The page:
This book is a collection of horror stories centered (to varying degrees) around the monster Cthulhu. I guess this genre just isn’t really down my alley—most of the book was just icky, grody with no real scare or unexpectedness, just gross for gross’s sake. For most of the stories, it seemed like either the art or the story were lacking. Really only the last story “The Oddly Amorous Phineas Flynn and the Troublesome Trouble He Got Himself In” by Giffen and Roman was both well written and well drawn. Like I said, I’m qualifying my opinion because I don’t have a natural affinity for horror, but overall I didn’t think this was a well-executed comic (please excuse the pun).
Bottom Line: C-

The Road to God Knows
By Eric “Von Allan” Julien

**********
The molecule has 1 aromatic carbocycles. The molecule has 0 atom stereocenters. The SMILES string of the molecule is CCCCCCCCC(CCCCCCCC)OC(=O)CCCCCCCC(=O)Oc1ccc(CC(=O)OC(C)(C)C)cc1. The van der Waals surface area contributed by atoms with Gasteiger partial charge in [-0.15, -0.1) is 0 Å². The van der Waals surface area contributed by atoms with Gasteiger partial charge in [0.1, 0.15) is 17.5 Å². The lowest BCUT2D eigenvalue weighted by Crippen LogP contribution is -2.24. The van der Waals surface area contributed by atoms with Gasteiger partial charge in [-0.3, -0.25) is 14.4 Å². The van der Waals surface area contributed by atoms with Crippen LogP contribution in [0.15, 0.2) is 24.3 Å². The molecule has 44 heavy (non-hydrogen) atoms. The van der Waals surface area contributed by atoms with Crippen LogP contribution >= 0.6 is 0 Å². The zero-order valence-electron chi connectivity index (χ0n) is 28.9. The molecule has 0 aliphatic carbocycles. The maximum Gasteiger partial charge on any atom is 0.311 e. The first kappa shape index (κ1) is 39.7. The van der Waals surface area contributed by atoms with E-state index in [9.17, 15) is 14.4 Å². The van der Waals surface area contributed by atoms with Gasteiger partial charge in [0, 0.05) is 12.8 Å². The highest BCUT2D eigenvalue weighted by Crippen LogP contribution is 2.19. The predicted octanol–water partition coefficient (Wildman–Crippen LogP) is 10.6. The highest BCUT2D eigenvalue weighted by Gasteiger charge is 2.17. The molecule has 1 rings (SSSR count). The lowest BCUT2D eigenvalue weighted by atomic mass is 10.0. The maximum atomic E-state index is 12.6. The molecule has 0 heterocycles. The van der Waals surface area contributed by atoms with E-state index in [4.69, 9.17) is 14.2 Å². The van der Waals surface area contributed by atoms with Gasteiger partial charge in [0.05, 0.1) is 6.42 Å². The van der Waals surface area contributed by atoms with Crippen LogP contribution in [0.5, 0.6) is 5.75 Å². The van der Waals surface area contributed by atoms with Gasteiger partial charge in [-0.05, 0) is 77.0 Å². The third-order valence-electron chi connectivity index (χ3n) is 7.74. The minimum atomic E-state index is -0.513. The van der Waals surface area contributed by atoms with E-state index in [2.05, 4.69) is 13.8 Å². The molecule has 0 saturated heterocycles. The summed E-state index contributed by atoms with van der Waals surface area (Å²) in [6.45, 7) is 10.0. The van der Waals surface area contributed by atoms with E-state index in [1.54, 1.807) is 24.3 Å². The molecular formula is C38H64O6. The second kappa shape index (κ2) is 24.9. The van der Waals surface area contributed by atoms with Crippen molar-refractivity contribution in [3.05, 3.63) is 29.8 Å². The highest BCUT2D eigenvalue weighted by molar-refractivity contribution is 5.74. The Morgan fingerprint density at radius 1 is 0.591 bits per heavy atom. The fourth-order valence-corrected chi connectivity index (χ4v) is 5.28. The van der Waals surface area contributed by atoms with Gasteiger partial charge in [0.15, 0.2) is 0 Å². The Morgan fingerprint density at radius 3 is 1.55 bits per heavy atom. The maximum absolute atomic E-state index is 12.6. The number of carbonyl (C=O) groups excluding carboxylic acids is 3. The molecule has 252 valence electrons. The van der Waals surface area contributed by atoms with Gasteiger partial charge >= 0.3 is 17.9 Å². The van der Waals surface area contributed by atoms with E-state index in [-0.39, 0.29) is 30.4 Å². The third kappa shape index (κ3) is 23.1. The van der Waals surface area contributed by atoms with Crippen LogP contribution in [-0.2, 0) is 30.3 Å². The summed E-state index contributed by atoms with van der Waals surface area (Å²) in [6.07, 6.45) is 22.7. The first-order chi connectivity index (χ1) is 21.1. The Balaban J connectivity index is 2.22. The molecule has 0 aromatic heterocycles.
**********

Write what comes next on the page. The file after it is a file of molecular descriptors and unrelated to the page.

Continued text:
I recently got my hands on the first 35 pages of this graphic novel in progress. The story follows Marie as she deals with her mother’s schizophrenia and just goes about regular kid stuff—friends and hobbies. In particular, Marie’s best friend is Kelly, and Marie’s true love in life is pro wrestling. Marie acts a little young for her age, but I expect we’ll see her grow up as the story progresses—having to take care of yourself and your mom will do that to a person. The story is a little on the slow side at this point—character development is the focus for this first section of the book—but my main criticism, though not huge, is the dialogue. It doesn’t flow as naturally as maybe it could, so the characters “voices” aren’t clear. Again, these are pretty small criticisms and certainly the fact that I only have a portion of the book should be taken into account. On the other hand, I really like the art. Von Allan does a nice, stylized job on people, especially, and I like his varying page layouts. Overall, I think this sample shows great promise for a full-length finished book. I’m looking forward to it, in fact.